DREX and Open Finance: the Brazilian Central Bank unveils innovations for the Brazilian financial market

Wednesday 29 November 2023

Monique Mavignier
Barbosa, Müssnich e Aragão, São Paulo

Felipe Palhares
Barbosa, Müssnich e Aragão, São Paulo

Gabriel Bürgel
Barbosa, Müssnich e Aragão, São Paulo

Maria Luiza Belmiro
Barbosa, Müssnich e Aragão, São Paulo

Over the past few years, the Central Bank of Brazil (BCB) – the Brazilian financial and monetary authority and regulator of the banking sector[1] – has been paying attention to the impact of new technologies on the financial market. With initiatives such as the instant payment platform PIX, for example, BCB has contributed to innovation in Brazilian financial transactions, an important step in a sector highly sensitive to technological advances.

BCB is currently implementing two initiatives that have the potential to influence the Brazilian financial sector: the Digital Brazilian Real (DREX) and Open Finance. These projects use technology to democratise popular access to the financial system and increase the competitiveness between financial institutions, benefitting banking customers as well as financial products and services customers. This article explores the impact of these two initiatives on the Brazilian financial market and its participants from a regulatory standpoint.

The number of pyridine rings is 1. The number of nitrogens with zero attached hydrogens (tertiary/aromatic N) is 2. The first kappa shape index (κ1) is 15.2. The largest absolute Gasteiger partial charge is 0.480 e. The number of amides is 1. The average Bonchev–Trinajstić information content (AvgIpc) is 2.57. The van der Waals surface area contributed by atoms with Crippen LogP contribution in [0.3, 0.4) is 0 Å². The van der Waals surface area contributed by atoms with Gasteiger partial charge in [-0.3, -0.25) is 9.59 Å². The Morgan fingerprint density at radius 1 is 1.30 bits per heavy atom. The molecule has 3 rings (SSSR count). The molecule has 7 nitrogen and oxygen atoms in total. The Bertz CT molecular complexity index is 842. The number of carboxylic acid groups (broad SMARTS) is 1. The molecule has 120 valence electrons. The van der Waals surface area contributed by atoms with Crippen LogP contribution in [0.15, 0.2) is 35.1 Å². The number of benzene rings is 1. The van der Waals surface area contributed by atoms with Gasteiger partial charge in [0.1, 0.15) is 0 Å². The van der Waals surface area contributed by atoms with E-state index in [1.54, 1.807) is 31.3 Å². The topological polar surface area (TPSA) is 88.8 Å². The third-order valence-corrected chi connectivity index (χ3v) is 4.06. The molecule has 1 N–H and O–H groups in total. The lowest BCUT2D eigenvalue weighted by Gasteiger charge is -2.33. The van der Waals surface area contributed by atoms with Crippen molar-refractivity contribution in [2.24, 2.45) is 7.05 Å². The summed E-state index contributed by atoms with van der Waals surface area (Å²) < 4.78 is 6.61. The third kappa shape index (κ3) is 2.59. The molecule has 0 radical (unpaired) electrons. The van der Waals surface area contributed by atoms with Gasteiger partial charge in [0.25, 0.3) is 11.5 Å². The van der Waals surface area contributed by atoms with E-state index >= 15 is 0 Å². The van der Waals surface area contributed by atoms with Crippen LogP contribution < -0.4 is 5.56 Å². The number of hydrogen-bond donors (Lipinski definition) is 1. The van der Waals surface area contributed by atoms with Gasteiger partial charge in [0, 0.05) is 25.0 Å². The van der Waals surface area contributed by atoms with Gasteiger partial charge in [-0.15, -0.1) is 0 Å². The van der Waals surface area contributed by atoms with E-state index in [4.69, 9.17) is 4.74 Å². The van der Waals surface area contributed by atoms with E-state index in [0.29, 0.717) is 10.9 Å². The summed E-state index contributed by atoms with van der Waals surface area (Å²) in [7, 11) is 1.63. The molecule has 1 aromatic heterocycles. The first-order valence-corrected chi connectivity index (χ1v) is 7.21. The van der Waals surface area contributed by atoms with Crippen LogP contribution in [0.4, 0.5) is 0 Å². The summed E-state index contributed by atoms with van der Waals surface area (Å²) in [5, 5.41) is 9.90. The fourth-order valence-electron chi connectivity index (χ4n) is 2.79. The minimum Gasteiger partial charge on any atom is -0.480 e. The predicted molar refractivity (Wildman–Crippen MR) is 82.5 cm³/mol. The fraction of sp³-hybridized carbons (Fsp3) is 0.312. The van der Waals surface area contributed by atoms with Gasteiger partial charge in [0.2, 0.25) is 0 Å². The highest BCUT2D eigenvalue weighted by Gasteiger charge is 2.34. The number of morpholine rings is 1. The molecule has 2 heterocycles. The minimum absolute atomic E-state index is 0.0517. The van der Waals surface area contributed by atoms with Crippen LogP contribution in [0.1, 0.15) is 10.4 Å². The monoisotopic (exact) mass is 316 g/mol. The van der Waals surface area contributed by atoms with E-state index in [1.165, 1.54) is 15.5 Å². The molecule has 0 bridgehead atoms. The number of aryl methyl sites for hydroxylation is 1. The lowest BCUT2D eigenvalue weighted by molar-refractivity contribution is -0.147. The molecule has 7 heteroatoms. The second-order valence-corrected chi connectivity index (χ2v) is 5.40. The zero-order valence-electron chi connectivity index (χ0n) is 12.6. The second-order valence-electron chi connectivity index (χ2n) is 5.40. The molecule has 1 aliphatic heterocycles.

DREX is a central bank digital currency (a CBDC, not to be confused with a cryptocurrency), representing the official Brazilian currency (the Brazilian real) in a digital format. DREX has the same value and acceptance as the traditional ‘paper’ real, is regulated and issued by BCB, and requires a bank or other financial institution to be an intermediate for its transactions.[2]